Monday, 16 September 2013

London baby! (and Lincoln too oops)

Holy shit! I am so tired and there is so much to talk about! London was awesome, I’m so glad I went, and I feel so independent and accomplished that I made it on my own. I didn’t get lost and didn’t get hit by cars! But I got back at 11:20pm last night and then we were in Lincoln all day today so I am ready to get in my bed. Brief summary of the places I cried this weekend: the British Library, National Portrait Gallery, Leicester Square when I was remembering The Best Day, on the train to Hampton Court Palace, at Hampton Court Palace, outside of Westminster Abbey, walking to the Tower of London, at the Tower of London, and a fair amount of places in between.

Saturday: Well my plans didn’t work out so I started off pretty pissed—my alarm didn’t go off so I missed my 7:02am train to London, and had to buy a (much more expensive) ticket for the 8:02 train at the station. I went straight from St. Pancras station in London down the street to the British Library as soon as I got in. I was able to register for a reading card, but one of the two books I really want is off-site, which means they need 48 hours notice to have it sent to the actual British Library. I was able to see one of the books I needed though! They’re pretty uptight there, you have to have your Reading Room card with you to get into any rooms, have to carry all your belongings in a clear plastic bag, and you can’t bring pens in, only pencils. But now I know for next time! I think one more trip and my research will be done!

Next I walked across the city to Trafalgar Square and Leicester Square. I retraced my steps from The Best Day, July 7th 2011! It was amazing to be back in the same exact place that Sigrid and I were before, watching some of the greatest celebrities walk past us. Then I went back home—to the National Portrait Gallery. It was unbelievable. They rearranged the Tudor Gallery a bit, they now have a newly identified portrait of Catherine of Aragon (!!!!!!!!!!!!!!!!!!!!!!!!!!!) which they have next to Henry VIII, and Anne Boleyn’s portrait is the next over. So amazing to have all of them together. Unfortunately, they had moved Elizabeth I’s coronation portrait (they’re opening a new exhibit starting in October!) so I didn’t get to see that, but a lot of my other favorites were there. I have never felt so happy in my entire life. Getting to see all my people and being with them again was just amazing. It’s been several years since I was there and being back felt like being home, it just felt right. They were all just waiting for me and I could just feel it. It’s such an unbelievably warm loving feeling, when your body and your heart and your soul are all in the same place. The feeling reminded me of this part in Harry Potter and the Deathly Hallows, after the battle when Voldemort is defeated, and Harry goes to the headmaster’s office to see Dumbledore’s portrait. So I’ll just let J.K. Rowling explain what that feeling is like:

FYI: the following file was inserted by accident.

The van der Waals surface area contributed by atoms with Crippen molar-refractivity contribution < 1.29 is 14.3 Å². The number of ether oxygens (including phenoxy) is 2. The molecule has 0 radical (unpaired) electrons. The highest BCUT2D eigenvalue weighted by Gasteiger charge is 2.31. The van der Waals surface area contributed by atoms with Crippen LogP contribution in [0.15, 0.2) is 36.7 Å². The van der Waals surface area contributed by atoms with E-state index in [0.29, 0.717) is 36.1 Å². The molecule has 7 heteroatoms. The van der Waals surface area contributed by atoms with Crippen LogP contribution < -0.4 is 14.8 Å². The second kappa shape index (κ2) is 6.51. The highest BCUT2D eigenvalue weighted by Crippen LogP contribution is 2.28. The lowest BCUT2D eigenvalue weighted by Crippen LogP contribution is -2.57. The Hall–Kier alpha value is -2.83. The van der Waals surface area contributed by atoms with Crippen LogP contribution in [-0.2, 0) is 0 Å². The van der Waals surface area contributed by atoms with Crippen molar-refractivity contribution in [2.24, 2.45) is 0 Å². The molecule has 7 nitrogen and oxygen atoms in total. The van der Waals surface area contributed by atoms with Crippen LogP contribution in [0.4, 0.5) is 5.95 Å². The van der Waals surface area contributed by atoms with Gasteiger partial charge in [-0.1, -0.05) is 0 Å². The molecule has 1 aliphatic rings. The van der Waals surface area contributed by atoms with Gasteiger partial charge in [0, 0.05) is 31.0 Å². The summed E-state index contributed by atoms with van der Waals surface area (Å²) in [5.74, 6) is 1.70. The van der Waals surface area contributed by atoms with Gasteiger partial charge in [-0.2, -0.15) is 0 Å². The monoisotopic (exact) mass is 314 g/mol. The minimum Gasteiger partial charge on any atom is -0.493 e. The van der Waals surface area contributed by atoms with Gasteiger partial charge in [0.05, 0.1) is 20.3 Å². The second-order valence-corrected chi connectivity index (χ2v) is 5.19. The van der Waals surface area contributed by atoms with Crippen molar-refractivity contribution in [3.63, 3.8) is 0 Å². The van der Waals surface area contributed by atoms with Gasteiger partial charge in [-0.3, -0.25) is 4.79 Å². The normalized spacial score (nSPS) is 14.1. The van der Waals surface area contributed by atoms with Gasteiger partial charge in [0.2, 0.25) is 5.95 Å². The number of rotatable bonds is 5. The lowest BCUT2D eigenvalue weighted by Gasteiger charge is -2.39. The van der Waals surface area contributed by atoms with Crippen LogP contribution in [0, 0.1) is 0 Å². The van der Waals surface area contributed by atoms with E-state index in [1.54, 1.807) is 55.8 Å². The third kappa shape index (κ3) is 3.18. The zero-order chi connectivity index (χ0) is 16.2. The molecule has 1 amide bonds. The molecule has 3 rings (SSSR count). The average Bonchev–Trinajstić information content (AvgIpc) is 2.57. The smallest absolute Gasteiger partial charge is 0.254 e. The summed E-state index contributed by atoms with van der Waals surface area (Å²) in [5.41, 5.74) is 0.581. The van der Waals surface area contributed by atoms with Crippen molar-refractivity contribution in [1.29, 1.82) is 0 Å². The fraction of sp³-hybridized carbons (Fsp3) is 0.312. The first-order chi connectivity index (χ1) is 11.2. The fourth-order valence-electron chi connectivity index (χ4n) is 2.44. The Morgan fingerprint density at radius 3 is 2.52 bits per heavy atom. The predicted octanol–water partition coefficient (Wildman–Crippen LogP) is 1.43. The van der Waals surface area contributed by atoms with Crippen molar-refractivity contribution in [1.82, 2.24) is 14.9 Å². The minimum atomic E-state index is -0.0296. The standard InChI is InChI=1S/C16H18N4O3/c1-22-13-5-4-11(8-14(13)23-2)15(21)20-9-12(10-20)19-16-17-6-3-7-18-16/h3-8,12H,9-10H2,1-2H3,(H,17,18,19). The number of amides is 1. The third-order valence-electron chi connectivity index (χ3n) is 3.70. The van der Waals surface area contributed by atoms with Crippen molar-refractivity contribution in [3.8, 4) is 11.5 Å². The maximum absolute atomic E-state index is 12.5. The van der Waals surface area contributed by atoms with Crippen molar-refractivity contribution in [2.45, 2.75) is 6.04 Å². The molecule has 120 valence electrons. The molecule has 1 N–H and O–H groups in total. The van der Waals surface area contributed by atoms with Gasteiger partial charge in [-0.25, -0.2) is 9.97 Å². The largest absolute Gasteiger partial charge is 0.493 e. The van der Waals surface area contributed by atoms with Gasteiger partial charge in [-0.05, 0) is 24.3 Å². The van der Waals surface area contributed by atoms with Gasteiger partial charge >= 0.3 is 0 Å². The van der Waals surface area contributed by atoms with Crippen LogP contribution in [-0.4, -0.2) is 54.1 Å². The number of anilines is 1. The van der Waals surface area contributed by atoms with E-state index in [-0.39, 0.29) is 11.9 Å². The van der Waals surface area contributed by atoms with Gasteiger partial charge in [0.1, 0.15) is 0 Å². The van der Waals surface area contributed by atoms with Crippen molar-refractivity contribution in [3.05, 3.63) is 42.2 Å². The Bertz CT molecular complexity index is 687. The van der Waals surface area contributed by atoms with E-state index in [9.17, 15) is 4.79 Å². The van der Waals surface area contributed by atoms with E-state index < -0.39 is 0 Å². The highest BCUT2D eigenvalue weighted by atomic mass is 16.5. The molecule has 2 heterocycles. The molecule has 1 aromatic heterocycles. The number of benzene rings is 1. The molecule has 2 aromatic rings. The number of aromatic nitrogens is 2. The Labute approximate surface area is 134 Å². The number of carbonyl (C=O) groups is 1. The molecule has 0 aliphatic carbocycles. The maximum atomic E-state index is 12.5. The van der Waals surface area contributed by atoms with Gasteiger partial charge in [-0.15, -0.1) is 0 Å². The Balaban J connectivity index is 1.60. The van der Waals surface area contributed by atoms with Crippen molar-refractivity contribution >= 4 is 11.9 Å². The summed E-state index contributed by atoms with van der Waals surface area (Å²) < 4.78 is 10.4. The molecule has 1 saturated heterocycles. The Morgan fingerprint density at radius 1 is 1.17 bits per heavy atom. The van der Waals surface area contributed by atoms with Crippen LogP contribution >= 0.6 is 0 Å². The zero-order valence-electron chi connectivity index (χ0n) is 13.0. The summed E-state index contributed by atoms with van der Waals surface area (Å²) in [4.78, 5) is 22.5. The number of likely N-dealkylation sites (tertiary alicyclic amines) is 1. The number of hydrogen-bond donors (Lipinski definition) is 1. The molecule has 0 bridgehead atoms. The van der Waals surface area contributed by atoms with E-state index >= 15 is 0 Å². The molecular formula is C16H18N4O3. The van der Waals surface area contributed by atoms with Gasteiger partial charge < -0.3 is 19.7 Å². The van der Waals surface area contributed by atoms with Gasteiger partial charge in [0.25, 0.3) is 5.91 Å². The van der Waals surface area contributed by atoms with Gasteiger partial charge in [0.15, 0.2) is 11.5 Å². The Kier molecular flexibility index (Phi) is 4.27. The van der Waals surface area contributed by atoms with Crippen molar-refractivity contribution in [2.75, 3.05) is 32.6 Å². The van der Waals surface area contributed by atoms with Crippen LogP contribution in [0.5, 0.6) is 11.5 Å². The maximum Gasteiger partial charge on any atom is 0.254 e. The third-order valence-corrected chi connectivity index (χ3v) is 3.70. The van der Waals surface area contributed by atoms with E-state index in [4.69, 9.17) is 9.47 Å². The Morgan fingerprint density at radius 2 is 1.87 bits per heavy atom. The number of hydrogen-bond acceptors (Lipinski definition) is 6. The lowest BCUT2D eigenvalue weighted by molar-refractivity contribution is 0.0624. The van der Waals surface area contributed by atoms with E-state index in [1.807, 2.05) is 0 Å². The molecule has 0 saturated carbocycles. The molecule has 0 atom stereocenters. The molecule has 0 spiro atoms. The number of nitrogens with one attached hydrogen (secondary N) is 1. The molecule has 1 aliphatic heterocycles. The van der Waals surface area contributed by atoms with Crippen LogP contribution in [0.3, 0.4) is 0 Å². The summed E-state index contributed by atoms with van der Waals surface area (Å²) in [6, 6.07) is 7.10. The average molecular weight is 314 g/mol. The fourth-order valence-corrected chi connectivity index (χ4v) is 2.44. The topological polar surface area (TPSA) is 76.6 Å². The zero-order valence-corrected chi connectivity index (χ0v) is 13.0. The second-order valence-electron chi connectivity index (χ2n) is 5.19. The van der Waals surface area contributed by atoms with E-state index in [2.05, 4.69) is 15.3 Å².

“He had one, brief glimpse of the stone Pensieve on the desk where he had left it, and then an earsplitting noise made him cry out, thinking of curses and returning Death Eaters and the rebirth of Voldemort –
            But it was applause. All around the walls, the headmasters and headmistresses of Hogwarts were giving him a standing ovation, they waved their hats and in some cases their wigs, they reached through their frames to grip each other’s hands; they danced up and down on the chairs in which they had been painted…
            But Harry had eyes only for the man who stood in the largest portrait behind the headmaster’s chair. Tears were sliding down from behind the half-moon spectacles into the long silver beard, and the pride and the gratitude emanating from him filled Harry with the same balm as phoenix song.”
The same balm as phoenix song—exactly what I was feeling. This is so nerdy and I so don’t even care.

After that I walked to Waterloo station and caught the overground train to Hampton Court Palace, where I cried some more! It was so nice being able to take my own time to go through. I made sure to see the H and A in the Great Hall (Henry VIII and Anne Boleyn’s initials, after the execution they were all removed except they missed this one at Hampton Court), and sat in the Chapel for a really long time. The Chapel is so beautiful. I could have stayed there crying all day. The ceiling! So amazing! One of the most beautiful Tudor ceilings still in existence. It was so great. And thanks to my Historic Royal Palaces Membership, it was free and I got a 10% discount in the gift shops! :)

I had a really nice (and much needed) resting period on the train back and then checked into my hostel. I met up with a friend of mine and we got drinks in Soho, and wandered around Piccadilly Circus and Leicester Square and Covent Garden, it was great and I had so much fun. I didn’t get hit by cars and I’ve officially learned how to j-walk like a Londoner!